• Despite high energy demand, international trade in energy and technology is limited and overall rates of technological progress are modest.
  • Reflecting the slow rate of technological change, the long-term reduction in the energy-intensity of production slows to 0.5 percent annually—well below the historical average of roughly 1.0 percent annually during 1940-2000.

All of those assumptions today look quite dubious, especially the projection that coal increasingly dominates the global energy mix through the year 2100. As noted in last week’s post, EIA’s 2018 International Energy Outlook projects that global demand for all energy sources will increase through 2040—except for coal.

The Paris-based International Energy Agency (IEA) has a similar assessment. In IEA’s New Policies Scenario, which “aims to provide a sense of where today’s policy ambitions seem likely to take the energy sector,” a lot of new coal generation is built but, unlike RCP8.5, coal’s share of global primary energy declines. The agency’s World Energy Outlook 2017 states: “Compared with the past twenty-five years, the way that the world meets its growing energy needs changes dramatically in the New Policies Scenario, with the lead now taken by natural gas, by the rapid rise of renewables and by energy efficiency.” It further explains:

Since 2000, coal-fired power generation capacity has grown by nearly 900 gigawatts (GW), but net additions from today to 2040 are only 400 GW and many of these are plants already under construction. In India, the share of coal in the power mix drops from three-quarters in 2016 to less than half in 2040. In the absence of large-scale carbon capture and storage, global coal consumption flatlines.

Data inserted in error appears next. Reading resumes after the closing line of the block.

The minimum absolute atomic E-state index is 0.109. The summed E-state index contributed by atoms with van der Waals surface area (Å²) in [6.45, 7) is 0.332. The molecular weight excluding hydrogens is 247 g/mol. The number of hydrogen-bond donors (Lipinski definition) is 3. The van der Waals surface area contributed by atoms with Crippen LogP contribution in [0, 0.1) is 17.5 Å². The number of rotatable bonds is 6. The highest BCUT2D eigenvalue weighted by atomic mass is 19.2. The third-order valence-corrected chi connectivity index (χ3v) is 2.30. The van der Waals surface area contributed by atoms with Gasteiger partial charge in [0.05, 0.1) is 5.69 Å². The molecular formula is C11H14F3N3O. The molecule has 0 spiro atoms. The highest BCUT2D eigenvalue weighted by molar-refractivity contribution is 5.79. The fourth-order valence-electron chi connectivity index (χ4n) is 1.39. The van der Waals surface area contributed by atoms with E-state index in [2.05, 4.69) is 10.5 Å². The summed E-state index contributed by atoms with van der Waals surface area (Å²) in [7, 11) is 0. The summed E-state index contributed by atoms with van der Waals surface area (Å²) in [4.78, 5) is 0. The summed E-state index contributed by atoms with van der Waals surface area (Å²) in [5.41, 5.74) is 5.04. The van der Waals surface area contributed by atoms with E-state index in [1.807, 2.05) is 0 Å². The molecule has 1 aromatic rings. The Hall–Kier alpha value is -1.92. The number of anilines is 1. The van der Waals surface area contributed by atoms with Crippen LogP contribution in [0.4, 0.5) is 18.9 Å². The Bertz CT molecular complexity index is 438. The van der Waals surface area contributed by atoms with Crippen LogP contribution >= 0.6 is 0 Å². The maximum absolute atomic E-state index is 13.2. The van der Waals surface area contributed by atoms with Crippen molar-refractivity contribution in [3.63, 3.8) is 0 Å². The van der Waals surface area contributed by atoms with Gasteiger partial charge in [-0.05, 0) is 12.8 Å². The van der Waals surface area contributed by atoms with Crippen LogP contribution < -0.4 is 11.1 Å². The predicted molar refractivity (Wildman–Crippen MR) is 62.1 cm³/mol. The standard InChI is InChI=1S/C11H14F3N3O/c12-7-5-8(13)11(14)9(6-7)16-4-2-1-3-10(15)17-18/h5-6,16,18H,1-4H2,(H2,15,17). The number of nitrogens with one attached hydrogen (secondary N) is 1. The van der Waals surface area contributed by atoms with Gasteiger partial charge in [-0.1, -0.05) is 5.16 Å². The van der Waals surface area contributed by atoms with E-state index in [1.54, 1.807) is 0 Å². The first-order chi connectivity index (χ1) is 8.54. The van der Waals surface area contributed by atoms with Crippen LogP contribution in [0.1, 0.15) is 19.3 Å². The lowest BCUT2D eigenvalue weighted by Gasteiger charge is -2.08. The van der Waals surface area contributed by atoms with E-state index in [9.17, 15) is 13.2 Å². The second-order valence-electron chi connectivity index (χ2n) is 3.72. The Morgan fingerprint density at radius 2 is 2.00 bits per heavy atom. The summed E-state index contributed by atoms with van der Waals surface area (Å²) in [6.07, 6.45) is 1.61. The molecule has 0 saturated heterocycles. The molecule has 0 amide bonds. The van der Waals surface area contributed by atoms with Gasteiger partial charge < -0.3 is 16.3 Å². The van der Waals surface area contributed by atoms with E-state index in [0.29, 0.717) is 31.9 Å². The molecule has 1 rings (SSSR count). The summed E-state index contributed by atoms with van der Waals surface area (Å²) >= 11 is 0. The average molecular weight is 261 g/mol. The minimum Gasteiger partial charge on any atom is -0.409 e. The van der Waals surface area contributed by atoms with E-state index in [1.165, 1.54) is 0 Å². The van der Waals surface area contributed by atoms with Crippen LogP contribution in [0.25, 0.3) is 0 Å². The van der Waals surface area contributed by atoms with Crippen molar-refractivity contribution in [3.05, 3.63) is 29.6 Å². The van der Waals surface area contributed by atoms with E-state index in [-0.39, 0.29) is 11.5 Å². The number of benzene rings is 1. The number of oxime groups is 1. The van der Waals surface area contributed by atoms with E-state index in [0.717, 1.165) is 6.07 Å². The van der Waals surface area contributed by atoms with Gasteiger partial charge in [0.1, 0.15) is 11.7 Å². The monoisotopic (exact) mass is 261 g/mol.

Climate campaigners’ enthusiasm for a coal-dominant emissions baseline is also a bit much considering their frequent claims that new wind and solar power are already competitive with or cheaper than new fossil generation and even cheaper than existing coal generation.

There are, of course, grounds for debating such claims. Low-priced, intermittent, non-dispatchable power from wind and solar farms is less valuable than reliable, dispatchable power from coal, gas, and nuclear. Cost estimates for wind and solar do not always include the tax credit subsidy costs, the fossil-fuel backup generation costs, and transmission line construction costs.

Nonetheless, the coal-dominated future of RCP8.5 is unreasonable based on the current and foreseeable market conditions. At least ten countries including the U.S. hold large quantities of technically recoverable shale gas. China has the world’s largest reserves and has been developing them since 2011. EIA’s 2017 International Energy Outlook projected that domestic shale resources would provide one-third of China’s total natural gas supply by 2040.

Climatologist Judith Curry recently asked visitors to her blog whether “RCP8.5 is an impossible scenario.” After summarizing the scenario’s features, Chemist in Langley blogger Blair King commented: “So [RCP8.5] assumes that virtually all the recent [global] technological, economic and demographic trends will be reversed. Not exactly a set of assumptions I would base a future plan on.”